According to the more eastern approach, the purpose of life is to quiet our thoughts so as to move beyond them to our essence, which is not our thoughts, but that which makes us who we are. The goal is to watch our thoughts, as images that flit across a private screen, or to listen to the monologue of a vaguely interesting, but clearly delusional person. As we become the witness instead of the judge or defendant in this courtroom drama, we begin to see that our thoughts are ephemeral and inconsequential to life and to self. That delving deeper below our thinking mind is where we will discover Truth, of the absolute variety.
But, as Hamlet so eloquently put it, therein lies the rub (to be perfectly accurate he said, “There’s the rub.”). The beauty—and joy—of thinking is that it confirms our individuality, our sense of our own specialness. In turn, our own sense of specialness resides in our egos. The yogis and the monks and even our priests and rabbis tell us that we must overcome our egos in order to find paradise or enlightenment in the next life or simply to avoid suffering in this one. In this theory, it is in the territory beyond thought that we find union, the merging of our essence with that of the Universe and the divine, the understanding that we are all one in our essence and that we are not separate. You know, the good stuff that we are promised, just beyond the bend.
But a little separation is good for the soul, or at least for those parts of ourselves that must live in the world. We need the in-between space to co-create ourselves. “We” become “I” so that sometime later in the future, perhaps, we can become “we” again. It’s an interesting process; first we are born and must, for reasons of healthy development, attach appropriately and properly to our mothers and fathers, sisters and brothers. Then, in adolescence, we individuate and emerge from our chrysalis as—individuals. In our 20s, if we’re both lucky and good, we succeed in figuring out who we are, or co-creating ourselves, depending on our beliefs in this area, so that by the time we get to our prime, we’re operating out of a firm foundation of self confidence and a strong self identity.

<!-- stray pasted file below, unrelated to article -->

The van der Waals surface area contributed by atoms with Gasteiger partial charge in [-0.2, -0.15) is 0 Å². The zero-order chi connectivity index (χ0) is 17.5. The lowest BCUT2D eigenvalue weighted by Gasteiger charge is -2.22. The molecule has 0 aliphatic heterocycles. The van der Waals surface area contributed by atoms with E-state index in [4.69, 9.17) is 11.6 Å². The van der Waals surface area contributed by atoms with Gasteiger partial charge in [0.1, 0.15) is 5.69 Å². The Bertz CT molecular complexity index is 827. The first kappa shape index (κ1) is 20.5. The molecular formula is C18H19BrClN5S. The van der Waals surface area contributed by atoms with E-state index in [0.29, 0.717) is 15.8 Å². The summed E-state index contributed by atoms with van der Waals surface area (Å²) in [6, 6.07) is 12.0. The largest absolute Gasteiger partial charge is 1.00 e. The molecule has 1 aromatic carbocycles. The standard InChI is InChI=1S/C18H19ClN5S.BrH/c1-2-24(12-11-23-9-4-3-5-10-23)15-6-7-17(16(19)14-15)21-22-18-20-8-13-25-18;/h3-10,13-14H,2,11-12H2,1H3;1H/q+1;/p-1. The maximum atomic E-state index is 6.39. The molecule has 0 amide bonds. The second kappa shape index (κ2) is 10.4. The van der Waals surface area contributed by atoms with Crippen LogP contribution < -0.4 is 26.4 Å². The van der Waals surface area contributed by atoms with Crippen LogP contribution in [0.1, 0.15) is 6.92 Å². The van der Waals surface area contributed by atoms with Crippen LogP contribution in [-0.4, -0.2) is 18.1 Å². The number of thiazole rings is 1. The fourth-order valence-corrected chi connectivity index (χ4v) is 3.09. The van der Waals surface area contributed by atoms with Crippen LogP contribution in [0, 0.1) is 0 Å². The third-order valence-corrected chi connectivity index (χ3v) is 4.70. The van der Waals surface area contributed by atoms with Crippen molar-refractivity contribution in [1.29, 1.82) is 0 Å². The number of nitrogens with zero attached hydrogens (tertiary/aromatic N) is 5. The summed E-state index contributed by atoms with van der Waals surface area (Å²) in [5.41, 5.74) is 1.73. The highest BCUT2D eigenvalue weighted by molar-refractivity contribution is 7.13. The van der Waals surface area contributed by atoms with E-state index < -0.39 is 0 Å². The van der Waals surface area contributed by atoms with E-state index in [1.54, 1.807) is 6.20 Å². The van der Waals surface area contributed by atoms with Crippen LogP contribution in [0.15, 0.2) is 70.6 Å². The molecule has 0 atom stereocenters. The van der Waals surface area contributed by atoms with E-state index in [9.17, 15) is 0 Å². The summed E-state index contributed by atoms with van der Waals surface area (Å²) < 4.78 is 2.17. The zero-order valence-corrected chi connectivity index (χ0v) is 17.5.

Then, if we’re on the Carl Jung or Jesus Christ life plan, we’re supposed to spend the second half of our lives, from about 35 forward, giving ourselves away—self emptying—contributing to the greater good and to our fellows. Phew! It’s exhausting, all this living. But wait! There’s more!
There is the task of self-forgetting. After we’ve done all this thinking and philosophizing, whether in jail or on vacation (and I know which one I’m choosing), and self creating and contributing, we’re supposed to let all of that go (according to the yogis and the monks—the eastern mind, rather than its western counterpart). We’re supposed to dissolve the ego and find the Truth—that all of this thinking was designed to take us to the place beyond thought, where we can take our place in the cosmos among the stardust, and, knowing our work here is done, step off the stage. A surcease of thinking and of being.
So, where does that leave us? Who the fuck knows? Lost in thought? Lost in space? Meditating to relieve ourselves from thinking? I’m not sure. I will think about it.